Silicon And Software That Mine For Gold

Marketing companies have long used computers to sift through reams of supermarket scanner data, merge and purge mailing lists, and analyze market research reports. But now, ultracheap computing power and new software are making the process much more precise.

Gathering data isn't all that difficult: Point-of-sale terminals, teller machines, and 1-800 telemarketing all contribute to the flood. The big challenge lies in making sense of what's collected, rather than throwing most of it away. The quantities of data are potentially overwhelming: Fingerhut Cos., for example, is currently expanding its collection of mail-order customer data from about 600 billion characters today to about 2 trillion characters, or two terabytes--enough to choke any traditional mainframe. Using shoppers' clubs and other incentives, supermarket chains such as Vons Cos. and Safeway Inc. are starting to keep on hand more than a year's worth of detailed data about customer purchases.

SOUPED UP. Fortunately, powerful new technologies are at hand. Neural-network software, designed after the pattern of cells in the human brain, can automatically "learn" from large sets of data on its own. By scanning thousands of data records again and again, the software can build a strong statistical model describing important relationships and patterns in the data. All that's required is a standard, high-end PC equipped with a plug-in neural-net "accelerator" board. Customer Insight Co. has tailored HNC Software Inc.'s Database Mining Workstation software, based on neural-net techniques, just for database marketing.

Once a statistical model of the ideal customer is constructed, however, considerably more computing horsepower may be required to find all prospects matching the profile. So Fingerhut, Wal-Mart Stores, Delta Air Lines, American Airlines, and dozens of others are turning to so-called parallel-processing systems. These devote dozens or even hundreds of micro- processors to scouring a giant database for records that meet a complex set of criteria. The more criteria specified, the longer a search can take--but the more precisely aimed the resulting marketing efforts may be. Fingerhut has chosen a parallel Sun Microsystems Inc. machine that harnesses as many as 20 high-speed microprocessors. Wal-Mart Stores Inc. leads the way in retail databases using parallel database computers supplied by the former NCR/Teradata company, now a unit of AT&T.

Rapidly analyzing zillions of past business transactions is actually key to many "reengineering" efforts these days. Businesses ranging from airlines to banks and telephone companies are striving to reorganize based on a better understanding of their customers' buying patterns. The potential gains are big: tighter inventories, more compelling product displays, fewer out-of-stock items, and higher profits. Says Thomas Blischok, a vice-president at AT&T/NCR: "If I can guarantee that ev-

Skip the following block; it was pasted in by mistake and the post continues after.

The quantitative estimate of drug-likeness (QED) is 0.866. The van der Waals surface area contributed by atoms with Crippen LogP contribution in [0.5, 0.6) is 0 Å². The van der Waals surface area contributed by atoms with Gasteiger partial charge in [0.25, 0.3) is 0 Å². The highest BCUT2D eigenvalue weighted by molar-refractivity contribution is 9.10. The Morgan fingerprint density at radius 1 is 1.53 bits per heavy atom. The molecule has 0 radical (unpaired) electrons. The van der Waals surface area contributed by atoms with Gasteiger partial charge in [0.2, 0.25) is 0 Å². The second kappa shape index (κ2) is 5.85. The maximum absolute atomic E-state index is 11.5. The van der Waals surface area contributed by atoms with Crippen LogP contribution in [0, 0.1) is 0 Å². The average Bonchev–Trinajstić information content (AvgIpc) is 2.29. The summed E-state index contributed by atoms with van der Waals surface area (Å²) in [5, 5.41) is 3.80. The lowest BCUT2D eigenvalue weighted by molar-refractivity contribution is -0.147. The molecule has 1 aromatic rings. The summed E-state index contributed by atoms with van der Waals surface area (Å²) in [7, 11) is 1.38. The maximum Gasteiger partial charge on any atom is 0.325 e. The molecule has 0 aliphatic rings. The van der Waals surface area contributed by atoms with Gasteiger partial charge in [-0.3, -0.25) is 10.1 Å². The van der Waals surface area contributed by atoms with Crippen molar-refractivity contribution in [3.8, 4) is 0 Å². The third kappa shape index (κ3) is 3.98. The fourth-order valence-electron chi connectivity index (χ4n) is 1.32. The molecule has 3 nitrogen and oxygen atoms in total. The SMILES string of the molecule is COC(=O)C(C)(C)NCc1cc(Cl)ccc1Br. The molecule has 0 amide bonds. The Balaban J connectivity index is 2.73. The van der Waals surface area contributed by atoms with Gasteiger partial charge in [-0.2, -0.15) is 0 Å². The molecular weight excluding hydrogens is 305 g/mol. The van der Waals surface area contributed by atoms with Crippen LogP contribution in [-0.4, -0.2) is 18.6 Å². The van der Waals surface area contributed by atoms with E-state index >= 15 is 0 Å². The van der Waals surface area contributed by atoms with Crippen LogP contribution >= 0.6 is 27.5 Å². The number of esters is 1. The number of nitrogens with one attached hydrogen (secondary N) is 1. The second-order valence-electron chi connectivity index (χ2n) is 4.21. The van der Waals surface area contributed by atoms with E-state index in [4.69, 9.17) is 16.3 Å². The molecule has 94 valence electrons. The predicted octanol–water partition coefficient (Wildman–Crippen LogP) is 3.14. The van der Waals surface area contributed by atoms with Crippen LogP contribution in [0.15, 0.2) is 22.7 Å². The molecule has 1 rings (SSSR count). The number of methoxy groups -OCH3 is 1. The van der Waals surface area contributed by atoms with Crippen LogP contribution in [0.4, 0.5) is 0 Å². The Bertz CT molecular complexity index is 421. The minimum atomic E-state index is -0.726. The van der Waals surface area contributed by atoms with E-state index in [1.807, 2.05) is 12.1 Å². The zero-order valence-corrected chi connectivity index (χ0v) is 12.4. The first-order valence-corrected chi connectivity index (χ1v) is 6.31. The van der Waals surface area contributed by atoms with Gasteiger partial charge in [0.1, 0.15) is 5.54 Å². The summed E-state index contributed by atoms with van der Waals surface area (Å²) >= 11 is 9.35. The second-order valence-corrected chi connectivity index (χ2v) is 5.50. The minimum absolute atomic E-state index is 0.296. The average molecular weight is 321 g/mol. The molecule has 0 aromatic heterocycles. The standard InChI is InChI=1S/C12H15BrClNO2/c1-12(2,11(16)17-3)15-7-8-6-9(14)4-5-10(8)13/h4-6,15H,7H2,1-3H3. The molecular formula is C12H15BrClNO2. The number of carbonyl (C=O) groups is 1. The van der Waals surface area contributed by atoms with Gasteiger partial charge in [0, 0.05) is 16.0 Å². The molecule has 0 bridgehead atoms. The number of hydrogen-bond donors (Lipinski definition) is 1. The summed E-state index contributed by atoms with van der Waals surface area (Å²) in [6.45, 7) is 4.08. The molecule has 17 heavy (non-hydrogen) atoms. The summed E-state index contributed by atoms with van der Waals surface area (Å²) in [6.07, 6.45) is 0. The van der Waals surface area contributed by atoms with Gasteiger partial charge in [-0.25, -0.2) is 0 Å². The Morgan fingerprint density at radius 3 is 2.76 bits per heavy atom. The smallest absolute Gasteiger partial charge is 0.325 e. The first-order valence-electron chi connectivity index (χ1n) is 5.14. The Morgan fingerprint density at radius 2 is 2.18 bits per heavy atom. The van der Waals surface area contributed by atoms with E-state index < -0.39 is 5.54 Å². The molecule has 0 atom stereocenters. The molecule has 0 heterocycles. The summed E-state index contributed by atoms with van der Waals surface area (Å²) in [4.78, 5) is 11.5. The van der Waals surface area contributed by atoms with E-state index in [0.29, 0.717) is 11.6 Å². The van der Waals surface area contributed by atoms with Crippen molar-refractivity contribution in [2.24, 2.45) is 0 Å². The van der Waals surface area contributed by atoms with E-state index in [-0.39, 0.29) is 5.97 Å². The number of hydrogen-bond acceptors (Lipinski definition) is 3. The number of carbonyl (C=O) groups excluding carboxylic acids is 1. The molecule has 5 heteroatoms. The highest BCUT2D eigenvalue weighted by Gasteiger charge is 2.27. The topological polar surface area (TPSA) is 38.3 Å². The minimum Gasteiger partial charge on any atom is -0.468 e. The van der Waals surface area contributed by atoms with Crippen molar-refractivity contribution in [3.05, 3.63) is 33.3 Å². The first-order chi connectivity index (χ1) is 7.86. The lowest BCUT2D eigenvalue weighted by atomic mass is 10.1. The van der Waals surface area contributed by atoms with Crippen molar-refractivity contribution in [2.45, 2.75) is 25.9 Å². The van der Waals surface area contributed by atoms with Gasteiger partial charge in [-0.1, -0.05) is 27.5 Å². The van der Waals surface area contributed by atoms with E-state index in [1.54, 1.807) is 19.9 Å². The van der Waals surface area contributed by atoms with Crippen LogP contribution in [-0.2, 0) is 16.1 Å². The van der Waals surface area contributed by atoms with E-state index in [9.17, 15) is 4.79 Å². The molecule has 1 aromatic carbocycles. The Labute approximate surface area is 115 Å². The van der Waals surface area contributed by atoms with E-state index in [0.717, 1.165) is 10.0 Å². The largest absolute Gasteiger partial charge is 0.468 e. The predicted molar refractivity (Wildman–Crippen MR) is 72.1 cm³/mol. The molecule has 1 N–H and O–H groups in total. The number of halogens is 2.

ery time you go to my establishment you find stuff to buy, you'll care a lot less about price."

BIG-IRON BRAWL. All of which is stirring sales in the otherwise moribund large-scale computer market. Sales of traditional mainframes have gone into long-term decline. But Gartner Group Inc., a computer market-research firm, reckons that today's $400 million commercial market for parallel computers will grow to $5 billion in 1998. IBM, the leader in mainframes, is adding parallel systems to its lineup in hopes of thwarting early advances by challengers such as AT&T, Tandem Computers, Sun, Hewlett-Packard, and even Cray Research.

What does the future hold? Lots more transaction data stored in much more powerful computers. Customers' thirst seems insatiable, says Jerre Stead, chief executive of AT&T/NCR. He was recently given a pair of hats when visiting Wal-Mart headquarters, where inspirational slogans abound. One, Stead recalls, demanded that AT&T computers be capable of storing "10 terabytes by the end of '95." The other demanded that "90% of all data [be] processed in 99 minutes." Says Stead: "We'll get there. We're working on it."


Use gangs of microprocessors to scan huge volumes of data in a flash. Sold by AT&T/NCR, IBM, Tandem, Meiko, and nCube.


Cross-indexes data records into giant matrixes, which makes finding specified records much easier. Sold by Oracle, Sybase, IBM, Informix.


Can automatically build a model of customer behavior based on analysis of previous transactions. Available from HNC Software, Customer Insight.


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